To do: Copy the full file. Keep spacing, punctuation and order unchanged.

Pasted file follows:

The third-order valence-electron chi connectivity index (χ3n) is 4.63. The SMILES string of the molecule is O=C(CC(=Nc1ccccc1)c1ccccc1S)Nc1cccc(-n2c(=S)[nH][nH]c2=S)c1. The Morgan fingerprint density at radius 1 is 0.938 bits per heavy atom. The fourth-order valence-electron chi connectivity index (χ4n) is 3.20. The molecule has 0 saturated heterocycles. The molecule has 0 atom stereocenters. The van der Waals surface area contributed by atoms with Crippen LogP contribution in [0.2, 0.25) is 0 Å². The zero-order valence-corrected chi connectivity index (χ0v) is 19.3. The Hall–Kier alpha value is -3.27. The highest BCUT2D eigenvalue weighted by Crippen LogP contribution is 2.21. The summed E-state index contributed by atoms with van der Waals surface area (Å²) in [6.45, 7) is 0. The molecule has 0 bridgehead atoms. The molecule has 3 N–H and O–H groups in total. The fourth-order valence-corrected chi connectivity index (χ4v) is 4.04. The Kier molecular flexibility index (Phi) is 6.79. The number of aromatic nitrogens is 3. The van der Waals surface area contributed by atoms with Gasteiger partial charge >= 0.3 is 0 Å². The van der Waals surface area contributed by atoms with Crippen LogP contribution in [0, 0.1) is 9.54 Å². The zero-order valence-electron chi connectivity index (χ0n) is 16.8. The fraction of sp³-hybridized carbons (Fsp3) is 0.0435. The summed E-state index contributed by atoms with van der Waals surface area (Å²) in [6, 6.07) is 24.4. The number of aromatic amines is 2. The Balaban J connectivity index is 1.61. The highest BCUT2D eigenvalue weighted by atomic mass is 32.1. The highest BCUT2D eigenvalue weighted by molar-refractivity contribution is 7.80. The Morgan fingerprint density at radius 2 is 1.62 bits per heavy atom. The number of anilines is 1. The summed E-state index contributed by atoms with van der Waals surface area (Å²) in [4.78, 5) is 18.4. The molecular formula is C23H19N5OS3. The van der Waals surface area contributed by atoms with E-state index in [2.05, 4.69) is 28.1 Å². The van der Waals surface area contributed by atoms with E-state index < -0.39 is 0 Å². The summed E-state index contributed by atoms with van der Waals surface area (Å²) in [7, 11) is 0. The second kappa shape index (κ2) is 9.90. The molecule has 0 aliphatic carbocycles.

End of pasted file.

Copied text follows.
The third-order valence-electron chi connectivity index (χ3n) is 4.63. The SMILES string of the molecule is O=C(CC(=Nc1ccccc1)c1ccccc1S)Nc1cccc(-n2c(=S)[nH][nH]c2=S)c1. The Morgan fingerprint density at radius 1 is 0.938 bits per heavy atom. The fourth-order valence-electron chi connectivity index (χ4n) is 3.20. The molecule has 0 saturated heterocycles. The molecule has 0 atom stereocenters. The van der Waals surface area contributed by atoms with Crippen LogP contribution in [0.2, 0.25) is 0 Å². The zero-order valence-corrected chi connectivity index (χ0v) is 19.3. The Hall–Kier alpha value is -3.27. The highest BCUT2D eigenvalue weighted by Crippen LogP contribution is 2.21. The summed E-state index contributed by atoms with van der Waals surface area (Å²) in [6.45, 7) is 0. The molecule has 0 bridgehead atoms. The molecule has 3 N–H and O–H groups in total. The fourth-order valence-corrected chi connectivity index (χ4v) is 4.04. The Kier molecular flexibility index (Phi) is 6.79. The number of aromatic nitrogens is 3. The van der Waals surface area contributed by atoms with Gasteiger partial charge >= 0.3 is 0 Å². The van der Waals surface area contributed by atoms with Crippen LogP contribution in [0, 0.1) is 9.54 Å². The zero-order valence-electron chi connectivity index (χ0n) is 16.8. The fraction of sp³-hybridized carbons (Fsp3) is 0.0435. The summed E-state index contributed by atoms with van der Waals surface area (Å²) in [6, 6.07) is 24.4. The number of aromatic amines is 2. The Balaban J connectivity index is 1.61. The highest BCUT2D eigenvalue weighted by atomic mass is 32.1. The highest BCUT2D eigenvalue weighted by molar-refractivity contribution is 7.80. The Morgan fingerprint density at radius 2 is 1.62 bits per heavy atom. The number of anilines is 1. The summed E-state index contributed by atoms with van der Waals surface area (Å²) in [4.78, 5) is 18.4. The molecular formula is C23H19N5OS3. The van der Waals surface area contributed by atoms with E-state index in [2.05, 4.69) is 28.1 Å². The van der Waals surface area contributed by atoms with E-state index < -0.39 is 0 Å². The summed E-state index contributed by atoms with van der Waals surface area (Å²) in [7, 11) is 0. The second kappa shape index (κ2) is 9.90. The molecule has 0 aliphatic carbocycles.